The list includes many basic medical supplies, including syringes, forceps, lancets, IV sets, condoms, and surgical kits, just to name a few.

Exporters should consult the list prior to exporting such items to Iran because the contents of the list may change as U.S. foreign policy and national security objectives evolve.

The list also indicates that components, accessories, and optional equipment that are designed for use with EAR99-classified medical devices can also be exported to Iran so long as the primary medical device appears on the list.  If the medical device does not appear on the list, specific license authorization must be obtained from OFAC prior to engaging in the transaction.

OFAC has also determined medicine can be exported to Iran.  Medicine is an item that falls within the definition of the term “drug” in section 201 of the Federal Food, Drug, and Cosmetic Act and that, in the case of an item subject to the EAR, is designated as EAR99 or, in the case of an item not subject to the EAR, that would be designated as EAR99, if it were located in the United States.

Excluded Medicine

However, the following medicine are excluded from the general license:

  • Non-NSAID analgesics,
  • Cholinergics,
  • Anticholinergics,
  • Opioids,
  • Narcotics,
  • Benzodiazepines, and
  • Bioactive peptides.

Anyone seeking to export such excluded medicine to Iran must first obtain a specific license from OFAC.

Further Compliance Considerations

OFAC has also authorized the exportation of replacement parts for certain medical devices, provided that the replacement parts are designated as EAR99 or, in the case of replacement parts that are not subject to the EAR, would be designated as EAR99 if they were located in the United States, and further provided that the replacement parts are limited to a one-for-one basis (i.e., only one replacement part can be exported or re-exported to replace a broken or non-operational component).  See Section 560.530(a)(4)(i).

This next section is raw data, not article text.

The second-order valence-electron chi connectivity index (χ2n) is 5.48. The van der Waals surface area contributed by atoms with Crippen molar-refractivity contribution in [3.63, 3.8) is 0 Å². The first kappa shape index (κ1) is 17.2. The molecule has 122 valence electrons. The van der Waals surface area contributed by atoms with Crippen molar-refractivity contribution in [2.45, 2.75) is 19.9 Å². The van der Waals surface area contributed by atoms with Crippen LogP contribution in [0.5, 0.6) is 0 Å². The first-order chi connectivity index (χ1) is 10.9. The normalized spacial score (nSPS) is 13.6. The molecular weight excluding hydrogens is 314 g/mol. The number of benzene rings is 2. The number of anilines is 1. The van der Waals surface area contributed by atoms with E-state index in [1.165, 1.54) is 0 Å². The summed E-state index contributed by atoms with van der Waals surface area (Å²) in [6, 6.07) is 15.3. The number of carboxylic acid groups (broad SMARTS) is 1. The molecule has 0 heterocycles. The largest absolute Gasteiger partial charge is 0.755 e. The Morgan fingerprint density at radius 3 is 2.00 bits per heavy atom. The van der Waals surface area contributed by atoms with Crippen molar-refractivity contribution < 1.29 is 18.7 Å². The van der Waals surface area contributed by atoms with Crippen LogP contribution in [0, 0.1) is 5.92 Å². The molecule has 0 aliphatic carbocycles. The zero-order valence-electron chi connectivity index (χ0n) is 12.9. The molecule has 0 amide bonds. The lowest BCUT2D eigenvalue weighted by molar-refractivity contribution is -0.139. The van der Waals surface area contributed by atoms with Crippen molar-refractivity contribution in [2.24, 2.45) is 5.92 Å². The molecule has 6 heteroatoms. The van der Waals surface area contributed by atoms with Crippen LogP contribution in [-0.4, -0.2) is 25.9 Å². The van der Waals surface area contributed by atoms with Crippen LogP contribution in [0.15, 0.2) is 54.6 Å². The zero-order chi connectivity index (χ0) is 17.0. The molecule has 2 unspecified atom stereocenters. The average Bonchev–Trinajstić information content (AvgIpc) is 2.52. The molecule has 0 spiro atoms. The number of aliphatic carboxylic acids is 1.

Additionally, the authorization contained in this general license does not apply to Iranian importers or distributors who intend to provide the medicine and medical supplies to Iran’s military or law enforcement agencies.

Compliance with all of the conditions of a general license is required to qualify for the authorization.  Without perfect compliance, a U.S. person would be conducting a prohibited transaction. Even an innocent or accidental transgression may subject a U.S. person to civil penalties such as fines.

Anyone seeking to export to Iran any medicine or medical devices not subject to the general licenses described above must first obtain a specific license from OFAC.  This would include the exportation of more complex medical devices that don’t appear on OFAC’s list of basic medical supplies (e.g., MRI machines, etc.).

Moreover, nothing in the general license authorizes U.S. persons to deal with anyone whose property is blocked pursuant to any other sanctions program or who is involved in activities related to weapons of mass destruction proliferation or missile proliferation.

All exports carried out pursuant to TSRA (i.e., Section 560.530(a)) are subject to the terms of payment dictated by OFAC in section 560.532.  Compliance with these terms of payment is required by law.  Some transactions and terms of payment are subject to a general license, meaning no additional license needs to be filed with OFAC.  See Section 560.532(a).  However, other transactions and terms of payment require specific license authorization from OFAC.  See Section 560.532(b).

Those looking to broker the sale of agricultural commodities, medicine, and medical devices to Iran should review section 560.533 of the ITSR.  This section describes under what circumstances brokerage services are authorized pursuant to a general license.  See Section 560.533(a) (authorizing the provision of brokerage services on behalf U.S. persons).  If, however, the brokerage services are to be provided on behalf of a non-U.S., non-Iranian person, specific license authorization must be obtained from OFAC.